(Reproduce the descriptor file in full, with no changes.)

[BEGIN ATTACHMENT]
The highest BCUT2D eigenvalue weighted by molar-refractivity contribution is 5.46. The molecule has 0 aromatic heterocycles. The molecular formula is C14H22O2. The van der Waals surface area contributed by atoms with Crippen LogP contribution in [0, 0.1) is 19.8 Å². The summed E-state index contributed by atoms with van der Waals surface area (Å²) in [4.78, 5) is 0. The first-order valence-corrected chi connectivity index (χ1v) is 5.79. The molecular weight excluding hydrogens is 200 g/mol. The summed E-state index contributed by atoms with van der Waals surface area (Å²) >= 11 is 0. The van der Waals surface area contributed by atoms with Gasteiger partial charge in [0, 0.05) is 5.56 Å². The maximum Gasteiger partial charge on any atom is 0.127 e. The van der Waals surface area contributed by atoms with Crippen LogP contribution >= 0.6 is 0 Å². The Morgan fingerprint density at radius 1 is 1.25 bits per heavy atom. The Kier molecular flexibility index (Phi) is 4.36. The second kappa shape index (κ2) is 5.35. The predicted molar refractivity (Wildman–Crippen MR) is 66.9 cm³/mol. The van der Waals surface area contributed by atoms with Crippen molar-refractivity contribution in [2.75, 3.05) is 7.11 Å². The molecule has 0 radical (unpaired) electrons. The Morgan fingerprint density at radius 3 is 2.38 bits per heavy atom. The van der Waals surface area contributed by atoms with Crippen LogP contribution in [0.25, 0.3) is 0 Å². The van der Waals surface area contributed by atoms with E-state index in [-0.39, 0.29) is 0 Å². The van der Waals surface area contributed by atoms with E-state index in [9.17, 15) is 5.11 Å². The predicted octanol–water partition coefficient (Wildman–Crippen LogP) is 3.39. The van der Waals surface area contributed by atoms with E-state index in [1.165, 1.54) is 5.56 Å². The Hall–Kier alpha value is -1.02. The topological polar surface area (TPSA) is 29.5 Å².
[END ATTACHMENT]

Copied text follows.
The highest BCUT2D eigenvalue weighted by molar-refractivity contribution is 5.46. The molecule has 0 aromatic heterocycles. The molecular formula is C14H22O2. The van der Waals surface area contributed by atoms with Crippen LogP contribution in [0, 0.1) is 19.8 Å². The summed E-state index contributed by atoms with van der Waals surface area (Å²) in [4.78, 5) is 0. The first-order valence-corrected chi connectivity index (χ1v) is 5.79. The molecular weight excluding hydrogens is 200 g/mol. The summed E-state index contributed by atoms with van der Waals surface area (Å²) >= 11 is 0. The van der Waals surface area contributed by atoms with Gasteiger partial charge in [0, 0.05) is 5.56 Å². The maximum Gasteiger partial charge on any atom is 0.127 e. The van der Waals surface area contributed by atoms with Crippen LogP contribution >= 0.6 is 0 Å². The Morgan fingerprint density at radius 1 is 1.25 bits per heavy atom. The Kier molecular flexibility index (Phi) is 4.36. The second kappa shape index (κ2) is 5.35. The predicted molar refractivity (Wildman–Crippen MR) is 66.9 cm³/mol. The van der Waals surface area contributed by atoms with Crippen molar-refractivity contribution in [2.75, 3.05) is 7.11 Å². The molecule has 0 radical (unpaired) electrons. The Morgan fingerprint density at radius 3 is 2.38 bits per heavy atom. The van der Waals surface area contributed by atoms with Crippen LogP contribution in [0.25, 0.3) is 0 Å². The van der Waals surface area contributed by atoms with E-state index in [-0.39, 0.29) is 0 Å². The van der Waals surface area contributed by atoms with E-state index in [9.17, 15) is 5.11 Å². The predicted octanol–water partition coefficient (Wildman–Crippen LogP) is 3.39. The van der Waals surface area contributed by atoms with E-state index in [1.165, 1.54) is 5.56 Å². The Hall–Kier alpha value is -1.02. The topological polar surface area (TPSA) is 29.5 Å².